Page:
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U.S. player Brittney Griner reaches for a rebound during a women’s basketball quarterfinal round game against Australia at the 2020 Summer Olympics, on July 25, 2021, in Saitama, Japan. According to reports on Saturday, March 5, 2022, Griner has been arrested in Russia on drug charges.

U.S. player Brittney Griner reaches for a rebound during a women’s basketball quarterfinal round game against Australia at the 2020 Summer Olympics, on July 25, 2021, in Saitama, Japan. According to reports on Saturday, March 5, 2022, Griner has been arrested in Russia on drug charges. (Gregory Shamus/Pool)

WNBA star Brittney Griner has been arrested in Russia on suspicion of illegally bringing drugs into the country after being searched at the airport and found with hash oil in her luggage, according to Russian news agency Tass.

The report states that Griner was stopped by customs control at Sheremetyevo International Airport in February upon arrival in Moscow from New York when a service dog reacted to the presence of drugs. The two-time Olympic gold medalist's luggage was searched and run through X-ray equipment and vape cartridges of liquid cannabis oil were found.

"We are aware of and are closely monitoring the situation with Brittney Griner in Russia," the Phoenix Mercury said in a statement. "We remain in constant contact with her family, her representation, the WNBA and NBA. We love and support Brittney and at this time our main concern is her safety, physical and mental health, and her safe return home."

The timing of the arrest was unclear, beyond that it happened last month. But the news of the incident coincides with Russia's invasion of Ukraine. The United States and other Western and NATO nations have enacted sanctions against Russia and have supported Ukraine with military equipment.

The U.S. Department of State has issued a Do Not Travel advisory for Russia due to the "unprovoked and unjustified attack by Russian military forces in Ukraine" and the possible "harassment against U.S. citizens by Russian government security officials." The department added that U.S. citizens should leave Russia immediately and that the Embassy has "limited ability to assist U.S. citizens."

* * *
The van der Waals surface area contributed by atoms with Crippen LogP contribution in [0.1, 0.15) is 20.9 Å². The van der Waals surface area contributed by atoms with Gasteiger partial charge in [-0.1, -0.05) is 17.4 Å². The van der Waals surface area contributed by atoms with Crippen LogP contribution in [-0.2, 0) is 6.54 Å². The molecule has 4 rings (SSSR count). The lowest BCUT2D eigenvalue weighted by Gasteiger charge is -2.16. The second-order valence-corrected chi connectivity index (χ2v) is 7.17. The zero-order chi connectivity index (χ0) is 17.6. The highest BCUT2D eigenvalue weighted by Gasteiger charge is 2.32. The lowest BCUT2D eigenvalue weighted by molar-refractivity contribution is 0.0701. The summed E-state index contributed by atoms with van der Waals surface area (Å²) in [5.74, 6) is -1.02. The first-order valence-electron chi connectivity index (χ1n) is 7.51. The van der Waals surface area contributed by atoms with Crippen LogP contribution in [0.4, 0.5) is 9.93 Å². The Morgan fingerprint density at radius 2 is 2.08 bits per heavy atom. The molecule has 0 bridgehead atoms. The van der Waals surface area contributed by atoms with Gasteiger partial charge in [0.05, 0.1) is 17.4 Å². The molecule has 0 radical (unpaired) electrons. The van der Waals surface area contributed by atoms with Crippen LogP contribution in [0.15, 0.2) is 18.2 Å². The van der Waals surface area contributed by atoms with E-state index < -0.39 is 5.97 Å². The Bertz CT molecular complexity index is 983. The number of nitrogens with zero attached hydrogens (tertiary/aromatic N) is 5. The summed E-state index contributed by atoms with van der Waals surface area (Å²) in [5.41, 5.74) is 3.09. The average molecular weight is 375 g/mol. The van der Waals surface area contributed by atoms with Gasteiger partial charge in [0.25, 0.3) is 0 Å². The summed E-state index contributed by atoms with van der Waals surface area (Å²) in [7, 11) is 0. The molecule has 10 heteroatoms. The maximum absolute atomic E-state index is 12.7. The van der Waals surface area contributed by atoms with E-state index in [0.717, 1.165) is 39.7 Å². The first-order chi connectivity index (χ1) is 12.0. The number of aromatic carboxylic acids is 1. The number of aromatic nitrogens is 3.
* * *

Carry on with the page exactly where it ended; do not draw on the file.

All other WNBA players are out of Russia and Ukraine, according to a WNBA spokesperson. Several prominent WNBA stars are on the rosters of Russian teams including Breanna Stewart, Courtney Vandersloot, Jonquel Jones, Natasha Howard and Arike Ogunbowale.

"USA Basketball is aware of and closely monitoring the legal situation facing Brittney Griner in Russia," the organization said in a statement. "Brittney has always handled herself with the utmost professionalism during her long tenure with USA Basketball and her safety and wellbeing are our primary concerns."

The WNBA said in its own statement, "Brittney Griner has the WNBA's full support and our main priority is her swift and safe return to the United States."

Cannabis cartridges are devices that contain marijuana in an oil form that can be inhaled by a component that heats the oil into a gaseous state.

Griner is listed on the roster for UMMC Ekaterinburg in Russia and has played on the team for seven seasons starting in the 2014-15 WNBA offseason. She is a seven-time WNBA all-star after being the No. 1 overall pick in 2013 and is one of the world's most recognizable women's basketball players. Many WNBA players spend the offseason playing overseas to supplement WNBA salaries that are not competitive with their male counterparts. Griner is set to have a base salary of $227,900 with the Mercury for the 2022 season.

"We are aware of the situation in Russia concerning one of our members, Brittney Griner," the Women's National Basketball Players Association said in a statement. "Our utmost concern is BG's safety and well-being. On behalf of The 144, we send our love and support. We will continue to closely monitor and look forward to her return to the U.S."


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